The response:

    .break Sometimes you get stuck, this gets you out
    .clear Alias for .break
    .exit  Exit the repl
    .help  Show repl options
    .load  Load JS from a file into the REPL session
    .save  Save all evaluated commands in this REPL session to a file
    
  3. To get out:

    .exit


Brew standard install

  1. If you have already followed instructions at my Homebrew installation tutorial to install Homebrew:

    Click here if you want to go straight to the recommended option B.

    WARNING: Homebrew installs Node to a different location than other ways.

  2. The simplest way to install node is to use Homebrew:

    
    brew install node -g
    

    The response:

    ==> Downloading https://homebrew.bintray.com/bottles/node-6.3.0.el_capitan.bottl
    ######################################################################## 100.0%
    ==> Pouring node-6.3.0.el_capitan.bottle.tar.gz
    ==> Caveats
    Please note by default only English locale support is provided. If you need
    full locale support you should either rebuild with full icu:
      `brew reinstall node --with-full-icu`
    or add full icu data at runtime following:
      https://github.com/nodejs/node/wiki/Intl#using-and-customizing-the-small-icu-build
     
    Bash completion has been installed to:
      /usr/local/etc/bash_completion.d
    ==> Summary
    🍺  /usr/local/Cellar/node/6.3.0: 3,829 files, 39.8M
    

    Notice the folder (which may have a different version number):

    ~/Library/Caches/Homebrew/node-6.3.0.el_capitan.bottle.tar.gz
    

    NOTE: By default, when node is installed, it installs npm, the Node Package Manager, a node package to install additional packages.

  3. Identify which folder npm is obtained:

    
    which npm
    

    The response for default installations:

    /usr/local/bin/npm
    

    Alternatively:

    /Users/mac/.npm-packages/bin/npm
    
  4. List npm global modules installed on the default global module folder:

    
    ls /usr/local/lib/node_modules
    

    The response is simply “npm”.


Install node without npm, then install .npm-packages with no nvm

### Uninstall default install #

  1. If node was previously installed, uninstall it:

    
       brew uninstall node
       
  2. If node was previously installed, these folders have been known to block re-install, so remove them:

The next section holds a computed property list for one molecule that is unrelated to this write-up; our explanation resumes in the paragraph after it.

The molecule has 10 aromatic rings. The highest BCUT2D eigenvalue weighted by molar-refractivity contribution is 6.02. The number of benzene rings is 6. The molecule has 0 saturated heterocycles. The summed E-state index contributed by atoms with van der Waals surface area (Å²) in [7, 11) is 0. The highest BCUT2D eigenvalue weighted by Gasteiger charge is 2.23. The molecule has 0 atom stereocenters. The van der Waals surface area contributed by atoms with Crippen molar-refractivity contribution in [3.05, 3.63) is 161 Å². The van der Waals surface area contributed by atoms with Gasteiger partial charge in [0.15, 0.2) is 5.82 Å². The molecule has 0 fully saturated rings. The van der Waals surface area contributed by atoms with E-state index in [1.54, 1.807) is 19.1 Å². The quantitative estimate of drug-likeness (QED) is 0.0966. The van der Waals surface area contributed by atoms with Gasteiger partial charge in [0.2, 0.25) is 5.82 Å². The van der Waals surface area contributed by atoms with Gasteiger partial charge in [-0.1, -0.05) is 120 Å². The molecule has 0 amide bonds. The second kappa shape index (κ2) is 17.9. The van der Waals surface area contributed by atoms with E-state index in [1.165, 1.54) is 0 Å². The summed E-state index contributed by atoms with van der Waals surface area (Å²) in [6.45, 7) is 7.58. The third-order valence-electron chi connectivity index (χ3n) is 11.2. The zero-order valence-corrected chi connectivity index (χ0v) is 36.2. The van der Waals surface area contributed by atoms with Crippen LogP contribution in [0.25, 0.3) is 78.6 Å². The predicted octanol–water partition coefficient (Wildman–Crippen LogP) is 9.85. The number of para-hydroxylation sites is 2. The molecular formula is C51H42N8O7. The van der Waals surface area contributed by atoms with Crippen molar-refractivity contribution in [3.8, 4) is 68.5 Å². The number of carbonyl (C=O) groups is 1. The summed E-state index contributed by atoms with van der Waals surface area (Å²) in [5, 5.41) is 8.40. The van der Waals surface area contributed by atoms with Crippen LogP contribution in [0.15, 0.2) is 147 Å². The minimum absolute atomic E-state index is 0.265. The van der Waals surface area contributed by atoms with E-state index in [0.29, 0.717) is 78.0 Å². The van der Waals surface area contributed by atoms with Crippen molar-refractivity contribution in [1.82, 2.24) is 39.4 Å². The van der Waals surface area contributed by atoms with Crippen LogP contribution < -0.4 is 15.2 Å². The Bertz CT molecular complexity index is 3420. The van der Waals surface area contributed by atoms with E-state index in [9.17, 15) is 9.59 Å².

sudo rm '/usr/local/lib/dtrace/node.d'
    sudo rm `/usr/local/bin/npn'
    sudo rm `/usr/local/bin/node'
    sudo rm `/usr/local/share/doc/node/gdbinit'
    sudo rm `/usr/local/share/man/man1/node.1`
    sudo rm `/usr/local/share/systemtap/tapset/node.stp`
    sudo rm `/usr/local/share/systemtap/tapset`
    

    Create .npm-packages folder

  3. Create the ~/.npm-packages folder:

    
    mkdir "${HOME}/.npm-packages"
    
  4. To avoid permission issues:

    
    sudo chown -R $USER:$GROUP ~/.npm-packages
    sudo chown -R $USER:$GROUP ~/.config
    sudo chown -R $USER:admin /usr/local/
    sudo chown -R $USER:admin /usr/local/include
    

    Provide your password when prompted.

  5. Indicate to npm where to store globally installed packages by adding a line at the bottom of the ~/.npmrc file:

    
    echo prefix=~/.npm-packages >> ~/.npmrc
    

    WARNING: NVM does not support this.

  6. Install node without default npm:

    
     brew install node --without-npm -g
     

    Alternately, install npm for global use:

    
    curl -L https://www.npmjs.com/install.sh | sh
    

    The response:

    fetching: http://registry.npmjs.org/npm/-/npm-3.9.5.tgz
    
  7. After install, verify the location:

    
    which node
    

    The response:

    /usr/local/bin/node
    
  8. Define where Node is installed:

    export NODE_INSTALL=/usr/local/bin/node
    echo $NODE_INSTALL

    This is needed because Node is installed into several folders:

    • sudo rm -rf $NODE_INSTALL/bin/node
    • sudo rm -rf $NODE_INSTALL/bin/npm
    • sudo rm -rf $NODE_INSTALL/include/node
    • sudo rm -rf $NODE_INSTALL/lib/node_modules
    • sudo rm -rf ~/.npm

  9. After install, verify the location:

    
    which npm
    

    The response, where “mac” is substituted with your user name:

    /Users/mac/.npm-packages/bin/npm
    
  10. To ensure npm will find installed binaries and man pages, use a text editor to edit the ~/.bash_profile file.

    BTW, .bash_profile on Mac is equivalent to the .bashrc file used in Linux systems.

  11. Add a NPM_PACKAGES environment variable containing the path to npm-installed packages into the system PATH variable:

    
    NPM_PACKAGES="${HOME}/.npm-packages"
    PATH="$NPM_PACKAGES/bin:$PATH"
    
  12. To identify where node executables are installed:

    
    which node
    

    the response:

    /usr/local/bin/node
    

    See that Node one among many other programs at:

    ls /usr/local/bin
    
  13. Make sure that this path containing the node executable is in the PATH: